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Art Education Studio at Home

Kohl’s Art Generation Studio at Home: Picturing Pets, Sunny

We commonly refer to dogs as everyone’s best friend, and for me, that’s true. But I have many other best friends, too, including my cat, my rabbit, and some nice people. Each has their own unique personality. Artworks can also have unique “personalities,” or styles. Artistic styles help us explain how artworks look and how they were made. There are many different styles of art.

Alex Katz’s Sunny #4, a larger-than-life portrait of the artist’s dog, is painted in the Pop Art style. Pop artists often used bold lines, flat shapes, and vivid colors in their artworks. Here, Katz used long, straight brushstrokes to paint Sunny’s hair, and for Sunny’s tongue, he painted a flat, pink rectangle.

Alex Katz, Sunny #4, 1971. Gift of Mrs. Harry Lynde Bradley, M1975.143. Photo by John R. Glembin. © 2019 Alex Katz/Artist Rights Society (ARS), New York

Let’s make our own drawings inspired by Sunny!

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Art Education Studio at Home

Kohl’s Art Generation Studio at Home: Story Time

Did you miss Story Time at the Kohl’s Art Generation Family Sundays at Home: Animals in Art event last month? Catch it here! Emily reads Help! A Story of Friendship by Holly Keller.

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Art Education Studio at Home

Kohl’s Art Generation Studio at Home: Adventure in Art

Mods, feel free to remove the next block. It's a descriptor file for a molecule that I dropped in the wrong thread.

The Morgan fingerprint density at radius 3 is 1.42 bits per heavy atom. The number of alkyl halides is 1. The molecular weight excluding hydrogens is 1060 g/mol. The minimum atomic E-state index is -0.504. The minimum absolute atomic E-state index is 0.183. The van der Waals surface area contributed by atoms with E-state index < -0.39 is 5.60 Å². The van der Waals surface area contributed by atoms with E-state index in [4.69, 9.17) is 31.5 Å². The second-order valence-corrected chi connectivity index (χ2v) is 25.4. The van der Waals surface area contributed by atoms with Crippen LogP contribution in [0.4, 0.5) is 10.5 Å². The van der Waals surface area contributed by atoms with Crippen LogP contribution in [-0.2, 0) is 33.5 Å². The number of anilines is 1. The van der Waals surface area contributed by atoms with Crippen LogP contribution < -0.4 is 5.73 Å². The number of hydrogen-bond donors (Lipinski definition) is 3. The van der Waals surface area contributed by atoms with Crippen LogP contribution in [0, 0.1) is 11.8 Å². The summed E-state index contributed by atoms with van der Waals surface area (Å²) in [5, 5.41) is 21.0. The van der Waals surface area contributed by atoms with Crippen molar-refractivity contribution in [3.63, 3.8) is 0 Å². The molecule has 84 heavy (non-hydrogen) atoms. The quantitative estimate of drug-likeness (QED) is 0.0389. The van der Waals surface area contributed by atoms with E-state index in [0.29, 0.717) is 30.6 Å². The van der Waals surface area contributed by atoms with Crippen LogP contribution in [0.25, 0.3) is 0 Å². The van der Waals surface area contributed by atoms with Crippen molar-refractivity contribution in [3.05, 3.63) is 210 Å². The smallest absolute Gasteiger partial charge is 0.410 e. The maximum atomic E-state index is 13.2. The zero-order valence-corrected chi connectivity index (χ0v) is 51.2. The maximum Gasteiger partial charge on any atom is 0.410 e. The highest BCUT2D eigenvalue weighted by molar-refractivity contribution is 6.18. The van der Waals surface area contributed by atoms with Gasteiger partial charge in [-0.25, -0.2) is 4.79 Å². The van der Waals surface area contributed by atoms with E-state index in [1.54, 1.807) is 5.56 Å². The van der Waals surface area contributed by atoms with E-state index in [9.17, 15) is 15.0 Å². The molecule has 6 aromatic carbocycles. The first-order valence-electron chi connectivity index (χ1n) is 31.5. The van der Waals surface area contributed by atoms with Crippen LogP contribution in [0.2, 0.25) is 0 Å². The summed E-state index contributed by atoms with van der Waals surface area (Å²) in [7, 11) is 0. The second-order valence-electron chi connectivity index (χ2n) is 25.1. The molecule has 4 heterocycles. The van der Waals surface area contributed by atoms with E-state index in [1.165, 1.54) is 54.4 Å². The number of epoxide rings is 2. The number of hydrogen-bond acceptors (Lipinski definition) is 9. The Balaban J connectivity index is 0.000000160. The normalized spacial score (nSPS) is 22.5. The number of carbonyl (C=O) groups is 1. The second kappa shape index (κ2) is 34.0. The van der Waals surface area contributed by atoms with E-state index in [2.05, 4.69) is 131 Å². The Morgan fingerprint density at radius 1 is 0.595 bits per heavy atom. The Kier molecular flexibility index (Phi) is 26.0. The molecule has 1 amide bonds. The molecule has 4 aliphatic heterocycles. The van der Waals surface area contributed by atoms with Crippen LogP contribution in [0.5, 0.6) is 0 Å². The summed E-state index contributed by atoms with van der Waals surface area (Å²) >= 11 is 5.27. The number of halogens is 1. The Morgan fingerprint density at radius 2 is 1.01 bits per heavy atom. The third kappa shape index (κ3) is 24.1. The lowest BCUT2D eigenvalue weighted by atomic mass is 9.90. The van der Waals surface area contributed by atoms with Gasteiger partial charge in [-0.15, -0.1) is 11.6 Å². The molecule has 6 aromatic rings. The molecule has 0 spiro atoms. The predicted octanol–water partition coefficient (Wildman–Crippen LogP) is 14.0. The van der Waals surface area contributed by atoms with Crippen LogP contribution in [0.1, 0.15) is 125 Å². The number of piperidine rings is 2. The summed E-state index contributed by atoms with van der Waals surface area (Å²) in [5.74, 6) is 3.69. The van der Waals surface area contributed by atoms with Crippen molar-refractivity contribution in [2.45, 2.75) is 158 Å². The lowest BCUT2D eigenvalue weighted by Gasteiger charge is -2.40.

Enjoy a highlight from our recent virtual event, Kohl’s Art Generation Family Sundays at Home: Animals in Art. “Step inside” a painting with Ali, and learn to move like a lion!

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Art Education Studio at Home

Kohl’s Art Generation Studio at Home: Animal Sketchbooks

Did you miss Kohl’s Art Generation Family Sundays at Home: Animals in Art? No worries! We’re featuring some of our favorite activities from the virtual event right here, on the blog.

Check out Brett’s animal drawings, and then make your own sketchbook.

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Art Education Studio at Home

Kohl’s Art Generation Studio at Home: Chalk the State

JULY 25–26, 2020

This weekend, take to your sidewalks, driveways, and parking lots to create bright, joyful chalk art! We’re joining with the Museum of Wisconsin Art (MOWA) and many other arts organizations throughout the state to encourage a weekend of outdoor art making. Spread positive messages to family, friends, and neighbors—or create your own masterpiece, inspired by works in the Museum’s collection!

Many famous artists have used chalk to make both sketches and finished works of art. To create the drawing below, Pablo Picasso (1881–1973) used pastels. Pastels are made from pigment, or color, and chalk; the two are blended and held together with a binder. Picasso’s pastel drawing of a rooster shows many of the special things you can do with this material. Use sidewalk chalk to make a drawing outdoors. Save pastels for drawing on paper!

Pablo Picasso (Spanish, 1881–1973), Rooster, 1938. Pastel on paper
sheet: 30 1/4 × 22 3/8 in. (76.84 × 56.83 cm), framed: 37 1/2 × 29 1/2 × 1 3/4 in. (95.25 × 74.93 × 4.45 cm). Gift of Mr. and Mrs. Harry Lynde Bradley M1959.373. Photographer credit: Larry Sanders ©2010 Estate of Pablo Picasso / Artists Rights Society (ARS), New York